For more information, see:

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Office of Foreign Assets Control (OFAC)

The Treasury Department's Office of Foreign Assets Control administers sanctions programs involving the Balkans, Belarus, Burundi, Cuba, Democratic Republic of the Congo, Rough Diamond Trading (Kimberley Process), Iran, Iraq, Lebanon, Libya, North Korea, Somalia, Sudan, Venezuela, Yemen and Zimbabwe, as well as highly enriched uranium, persons who commit, threaten to commit, or support terrorism, international narcotics traffickers, Foreign Terrorist Organizations, Terrorism List Governments, transnational criminal organizations, and weapons of mass destruction and missile proliferators and their supporters.

The BIS has a section on their website for Trade Sanctions.

  • OFAC's website: http://www.treas.gov/offices/enforcement/ofac/
  • BIS's website: http://www.bis.doc.gov/PoliciesAndRegulations/regionalconsiderations.htm
U.S. law in this area frequently changes in accordance with an evolving foreign policy. It is important to be familiar with the restrictions that apply to the ultimate destination of your export.

The sanctions can be either comprehensive or selective, using the blocking of assets and trade restrictions to accomplish foreign policy and national security goals.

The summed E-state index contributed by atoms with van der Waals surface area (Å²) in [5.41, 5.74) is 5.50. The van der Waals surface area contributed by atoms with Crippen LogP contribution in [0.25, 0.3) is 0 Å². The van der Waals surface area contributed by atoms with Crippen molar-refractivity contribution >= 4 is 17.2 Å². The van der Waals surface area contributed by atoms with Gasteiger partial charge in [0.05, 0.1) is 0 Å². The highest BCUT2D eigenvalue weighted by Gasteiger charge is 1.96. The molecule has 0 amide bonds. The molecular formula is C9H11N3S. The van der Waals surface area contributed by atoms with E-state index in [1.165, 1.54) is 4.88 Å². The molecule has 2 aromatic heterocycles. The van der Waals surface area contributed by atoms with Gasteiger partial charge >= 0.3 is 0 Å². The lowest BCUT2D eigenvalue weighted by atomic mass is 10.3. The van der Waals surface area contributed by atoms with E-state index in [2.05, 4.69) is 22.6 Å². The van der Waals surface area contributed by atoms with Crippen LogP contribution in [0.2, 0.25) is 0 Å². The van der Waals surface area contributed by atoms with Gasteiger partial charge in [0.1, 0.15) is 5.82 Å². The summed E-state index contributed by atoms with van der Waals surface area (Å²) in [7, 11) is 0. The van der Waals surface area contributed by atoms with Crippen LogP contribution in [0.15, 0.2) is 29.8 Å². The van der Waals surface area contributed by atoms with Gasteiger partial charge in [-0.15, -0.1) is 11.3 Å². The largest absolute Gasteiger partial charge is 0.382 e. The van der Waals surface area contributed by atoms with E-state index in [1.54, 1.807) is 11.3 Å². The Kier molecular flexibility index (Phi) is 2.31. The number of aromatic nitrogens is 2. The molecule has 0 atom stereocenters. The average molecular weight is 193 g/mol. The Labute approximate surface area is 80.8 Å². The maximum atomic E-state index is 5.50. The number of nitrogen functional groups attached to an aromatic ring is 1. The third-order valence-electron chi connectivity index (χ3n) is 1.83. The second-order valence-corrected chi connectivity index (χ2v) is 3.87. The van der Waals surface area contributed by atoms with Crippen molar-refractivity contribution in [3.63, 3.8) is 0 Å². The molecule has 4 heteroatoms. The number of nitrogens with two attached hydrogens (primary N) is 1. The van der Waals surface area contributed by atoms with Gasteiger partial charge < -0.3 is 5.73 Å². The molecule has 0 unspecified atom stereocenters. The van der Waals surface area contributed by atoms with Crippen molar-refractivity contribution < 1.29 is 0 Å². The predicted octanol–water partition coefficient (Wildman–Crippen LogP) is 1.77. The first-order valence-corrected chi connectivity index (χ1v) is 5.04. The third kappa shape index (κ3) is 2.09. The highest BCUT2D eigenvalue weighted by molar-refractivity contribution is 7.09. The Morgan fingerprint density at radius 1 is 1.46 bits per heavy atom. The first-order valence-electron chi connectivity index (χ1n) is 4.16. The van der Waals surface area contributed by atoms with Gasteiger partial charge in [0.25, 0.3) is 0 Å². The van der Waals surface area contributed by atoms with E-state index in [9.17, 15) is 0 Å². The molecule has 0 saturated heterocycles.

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Agencies that Regulate Imports and Exports

Bureau of Census, Foreign Trade Division

  • Records balance of trade, requires export filing for all tangible exports that require an export license or if the value is over $2500. (Tools of the trade that are staying with the traveler do not need to be declared.)
  • Regulations: 30 CFR Foreign Trade Regulations applies when you export items--tools of the trade, items for testing, or returns.

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US Customs and Border Protection

U.S. Customs and Border Protection facilitates trillions in legitimate trade while enforcing U.S. trade laws that protect the economy, the health and the safety of the American people. CBP deploys the government's largest law enforcement work force to protect at and between ports of entry, supported by air and marine assets. They have local offices than can decide to visit SI.

When a shipment reaches the United States, the importer of record (i.e., the owner, purchaser, or licensed customs broker designated by the owner, purchaser, or consignee) will file entry documents for the goods with the port director at the goods' port of entry. Imported goods are not legally entered until after the shipment has arrived within the port of entry, delivery of the merchandise has been authorized by CBP, and estimated duties have been paid. It is the importer of record's responsibility to arrange for examination and release of the goods.

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If you have further questions, please contact the Export Compliance Officer.